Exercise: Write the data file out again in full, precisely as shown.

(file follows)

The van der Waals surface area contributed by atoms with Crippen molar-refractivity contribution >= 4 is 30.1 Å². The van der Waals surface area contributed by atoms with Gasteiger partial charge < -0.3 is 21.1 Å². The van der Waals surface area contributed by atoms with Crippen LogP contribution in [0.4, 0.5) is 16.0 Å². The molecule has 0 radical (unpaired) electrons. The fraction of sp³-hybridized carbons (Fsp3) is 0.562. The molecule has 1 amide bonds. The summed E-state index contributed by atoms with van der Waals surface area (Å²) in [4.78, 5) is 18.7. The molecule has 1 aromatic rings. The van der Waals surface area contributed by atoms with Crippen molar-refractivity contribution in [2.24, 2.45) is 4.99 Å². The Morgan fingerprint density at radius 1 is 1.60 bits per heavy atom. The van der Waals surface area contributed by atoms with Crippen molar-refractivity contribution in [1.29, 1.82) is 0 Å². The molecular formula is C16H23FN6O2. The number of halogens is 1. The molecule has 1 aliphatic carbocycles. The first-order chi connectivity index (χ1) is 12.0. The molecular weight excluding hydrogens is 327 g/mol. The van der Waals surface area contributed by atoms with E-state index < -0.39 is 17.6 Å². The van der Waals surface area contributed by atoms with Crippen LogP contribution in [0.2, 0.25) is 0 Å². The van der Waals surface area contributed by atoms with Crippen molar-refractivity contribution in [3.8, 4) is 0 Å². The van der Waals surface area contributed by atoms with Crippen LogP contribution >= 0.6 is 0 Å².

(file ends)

The van der Waals surface area contributed by atoms with Crippen molar-refractivity contribution >= 4 is 30.1 Å². The van der Waals surface area contributed by atoms with Gasteiger partial charge < -0.3 is 21.1 Å². The van der Waals surface area contributed by atoms with Crippen LogP contribution in [0.4, 0.5) is 16.0 Å². The molecule has 0 radical (unpaired) electrons. The fraction of sp³-hybridized carbons (Fsp3) is 0.562. The molecule has 1 amide bonds. The summed E-state index contributed by atoms with van der Waals surface area (Å²) in [4.78, 5) is 18.7. The molecule has 1 aromatic rings. The van der Waals surface area contributed by atoms with Crippen molar-refractivity contribution in [2.24, 2.45) is 4.99 Å². The Morgan fingerprint density at radius 1 is 1.60 bits per heavy atom. The van der Waals surface area contributed by atoms with Crippen molar-refractivity contribution in [1.29, 1.82) is 0 Å². The molecular formula is C16H23FN6O2. The number of halogens is 1. The molecule has 1 aliphatic carbocycles. The first-order chi connectivity index (χ1) is 12.0. The molecular weight excluding hydrogens is 327 g/mol. The van der Waals surface area contributed by atoms with E-state index < -0.39 is 17.6 Å². The van der Waals surface area contributed by atoms with Crippen LogP contribution in [0.2, 0.25) is 0 Å². The van der Waals surface area contributed by atoms with Crippen molar-refractivity contribution in [3.8, 4) is 0 Å². The van der Waals surface area contributed by atoms with Crippen LogP contribution >= 0.6 is 0 Å².